Patterns sometimes seen by migraine sufferers, often very similar to those seen by individuals using hallucinogens. Some get the effect without the pain of the migraine. Visual symptoms are the most frequent (99%), followed by sensory (31%), aphasic (18%), and motor (6%) symptoms (according to a study done at the University of Copenhagen). The typical visual aura starts as a flickering, uncoloured, zig-zag line in the centre of the visual field and affect the central vision. It gradually progresses towards the periphery of one hemifield and often leaves a scotoma. The typical sensory aura is unilateral, starts in the hand, progresses towards the arm and then affects the face and tongue. The typical motor aura is half-sided and affects the hand and arm.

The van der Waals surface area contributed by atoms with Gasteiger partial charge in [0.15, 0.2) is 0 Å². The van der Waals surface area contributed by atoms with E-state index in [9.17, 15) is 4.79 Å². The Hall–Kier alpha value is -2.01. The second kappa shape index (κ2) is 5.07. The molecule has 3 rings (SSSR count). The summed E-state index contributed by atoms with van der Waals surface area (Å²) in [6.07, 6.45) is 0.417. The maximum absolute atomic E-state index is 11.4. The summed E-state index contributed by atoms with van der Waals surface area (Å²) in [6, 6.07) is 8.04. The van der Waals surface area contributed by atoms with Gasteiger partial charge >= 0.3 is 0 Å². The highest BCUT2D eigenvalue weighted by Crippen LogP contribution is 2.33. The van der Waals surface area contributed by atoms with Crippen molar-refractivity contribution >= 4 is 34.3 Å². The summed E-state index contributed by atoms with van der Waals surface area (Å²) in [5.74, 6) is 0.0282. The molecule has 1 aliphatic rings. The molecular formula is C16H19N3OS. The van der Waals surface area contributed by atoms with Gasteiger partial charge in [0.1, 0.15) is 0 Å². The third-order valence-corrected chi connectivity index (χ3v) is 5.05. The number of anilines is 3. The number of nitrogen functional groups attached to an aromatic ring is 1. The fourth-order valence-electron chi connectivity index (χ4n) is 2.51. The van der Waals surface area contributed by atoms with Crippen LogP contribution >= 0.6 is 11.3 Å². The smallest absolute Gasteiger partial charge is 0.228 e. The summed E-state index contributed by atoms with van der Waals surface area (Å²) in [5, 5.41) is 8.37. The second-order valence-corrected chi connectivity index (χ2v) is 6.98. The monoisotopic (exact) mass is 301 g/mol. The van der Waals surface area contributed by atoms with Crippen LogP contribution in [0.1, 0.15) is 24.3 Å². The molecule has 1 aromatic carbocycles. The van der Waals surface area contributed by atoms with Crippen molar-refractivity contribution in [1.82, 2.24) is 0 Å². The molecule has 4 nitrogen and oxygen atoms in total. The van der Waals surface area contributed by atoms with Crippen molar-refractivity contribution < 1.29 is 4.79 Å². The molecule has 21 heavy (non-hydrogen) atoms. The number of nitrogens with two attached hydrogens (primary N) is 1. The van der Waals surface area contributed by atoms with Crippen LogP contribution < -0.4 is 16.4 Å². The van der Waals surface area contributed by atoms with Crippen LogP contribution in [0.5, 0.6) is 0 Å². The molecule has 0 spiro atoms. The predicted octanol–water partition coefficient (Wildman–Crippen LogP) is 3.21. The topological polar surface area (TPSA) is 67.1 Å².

Some would suggest that the migraine aura is actually the brain apprehending its own subroutines in consciousness. The fact that there are natural equivalents to drug-induced experiences suggests the possibility that in some sense, a sufferer is observing what's going on in the brain. The drugged or migrained brain is a cranked-up biochemical computer capable of picturing the self-organizing behavior and nonlinear dynamism at play within normally staid reality.